Utah Jazz draft Baylor’s Jared Butler after trading out of first round

After swapping No. 30 overall for three second-rounders, the Jazz land a combo guard who led Baylor to the national championship, then call the pick a “no-brainer.”

(Darron Cummings | AP) Baylor guard Jared Butler cuts down the net after the championship game against Gonzaga in the men's Final Four NCAA college basketball tournament, Monday, April 5, 2021, at Lucas Oil Stadium in Indianapolis. Baylor won 86-70.

A year ago, the Utah Jazz traded down in the 2020 NBA Draft and came away roundly criticized both for getting outmaneuvered for higher picks, as well as for the perception that they used a first-round pick on a second-round talent.

On Thursday night, in the 2021 NBA Draft, they traded down again. This time, though, they came away lauded not only for picking up some extra assets for their trouble, but mainly for landing a first-round talent with a second-round selection.

The object of all those analysts’ affection? Baylor guard Jared Butler.

The 6-foot-3, 195-pound combo guard averaged 16.7 points, 4.8 assists and 3.3 rebounds, while shooting 41.6% from 3-point range in leading the Baylor Bears to the national championship this season. He was named the Most Outstanding Player of the Final Four after scoring 17 points in the semifinals and 22 points in the national title game.

“He’s a special, special guy,” Jazz general manager Justin Zanik said afterward at the Zions Bank Basketball Campus practice facility, as the calendar turned to Friday. “… He’s had a great career and he’s been playing at the highest level for a long time. We’ve followed him closely. We obviously have people in the organization that have a lot of Baylor ties, and that gives us great comfort to have a really, really good feel about him as a player and as a person.”

The Jazz were slated to pick 30th overall — the final pick of the first round — but struck a deal with the Memphis Grizzlies, who used the selection to grab Spanish big man Santi Aldama of Loyola (Md.). In return, the Jazz got the No. 40 pick in this draft, plus two future second-round picks, per a report by the Daily Memphian.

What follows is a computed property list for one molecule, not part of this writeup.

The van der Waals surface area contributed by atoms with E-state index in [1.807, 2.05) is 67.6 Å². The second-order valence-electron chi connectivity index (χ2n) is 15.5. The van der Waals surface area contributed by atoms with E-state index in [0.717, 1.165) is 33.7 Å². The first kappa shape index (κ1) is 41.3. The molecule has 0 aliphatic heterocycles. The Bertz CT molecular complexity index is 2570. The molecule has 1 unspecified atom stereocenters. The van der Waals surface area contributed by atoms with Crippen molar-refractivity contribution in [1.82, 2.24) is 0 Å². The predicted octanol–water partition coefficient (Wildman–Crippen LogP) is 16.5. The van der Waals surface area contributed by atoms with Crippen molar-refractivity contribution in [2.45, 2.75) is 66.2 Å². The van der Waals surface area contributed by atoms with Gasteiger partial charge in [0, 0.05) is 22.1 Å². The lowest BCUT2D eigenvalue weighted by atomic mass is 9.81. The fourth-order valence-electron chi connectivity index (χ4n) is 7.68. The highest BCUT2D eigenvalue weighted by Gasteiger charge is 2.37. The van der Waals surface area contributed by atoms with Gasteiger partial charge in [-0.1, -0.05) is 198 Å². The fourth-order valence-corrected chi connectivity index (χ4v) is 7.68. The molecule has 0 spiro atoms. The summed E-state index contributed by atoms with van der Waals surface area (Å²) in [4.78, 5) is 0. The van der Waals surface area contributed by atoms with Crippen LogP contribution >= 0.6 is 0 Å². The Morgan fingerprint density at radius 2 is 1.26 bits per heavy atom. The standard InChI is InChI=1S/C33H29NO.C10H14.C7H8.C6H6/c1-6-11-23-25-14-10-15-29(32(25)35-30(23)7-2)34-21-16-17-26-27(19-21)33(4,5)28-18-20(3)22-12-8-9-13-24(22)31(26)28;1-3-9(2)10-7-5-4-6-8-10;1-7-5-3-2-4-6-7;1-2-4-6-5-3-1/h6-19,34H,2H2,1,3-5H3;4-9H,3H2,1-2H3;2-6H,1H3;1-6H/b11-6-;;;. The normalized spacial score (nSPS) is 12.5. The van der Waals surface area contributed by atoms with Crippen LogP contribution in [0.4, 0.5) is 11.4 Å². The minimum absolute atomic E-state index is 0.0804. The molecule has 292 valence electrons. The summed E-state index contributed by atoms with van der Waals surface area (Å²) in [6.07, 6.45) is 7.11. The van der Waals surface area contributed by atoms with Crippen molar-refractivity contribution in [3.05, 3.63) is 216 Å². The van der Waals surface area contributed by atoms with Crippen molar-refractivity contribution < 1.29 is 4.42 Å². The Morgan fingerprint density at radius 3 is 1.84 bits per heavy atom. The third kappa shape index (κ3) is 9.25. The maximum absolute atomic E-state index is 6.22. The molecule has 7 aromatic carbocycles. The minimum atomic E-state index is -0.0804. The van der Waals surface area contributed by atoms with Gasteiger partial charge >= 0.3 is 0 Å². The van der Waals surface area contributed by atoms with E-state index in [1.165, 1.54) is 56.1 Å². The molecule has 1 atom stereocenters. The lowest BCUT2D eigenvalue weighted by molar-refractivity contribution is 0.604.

Zanik, overseeing his first draft as the team’s primary decision-maker since Dennis Lindsey stepped into a consultant’s role, conceded that there were additional terms to the deal, but he could not discuss them — likely because the trade cannot be officially completed until the new league year begins Aug. 6, owing to Butler being selected with a pick that came to the Grizzlies just days ago as part of their wide-ranging deal with the Pelicans that included a swap of Jonas Valanciunas for Steven Adams.

A consensus All-America First Team honoree, Butler was widely considered a first-round talent, even a top-20 prospect by many, but slipped due to medical concerns.

Butler was diagnosed with a heart condition back in 2018, but was cleared to play each of his three collegiate seasons. However, in the predraft process, the NBA decided to take a longer look, subjecting him to additional testing and limiting him to interviews and team visits, while holding him out of workouts.

He ultimately was medically cleared by a “Fitness to Play” panel on July 17, but some teams were apparently wary of selecting him.

The 20-year-old is regarded as an exceptional ball-handler and an excellent scorer in both isolation and off of screens. He is an aggressive and efficient pull-up 3-point shooter, and a good passer as a secondary playmaker.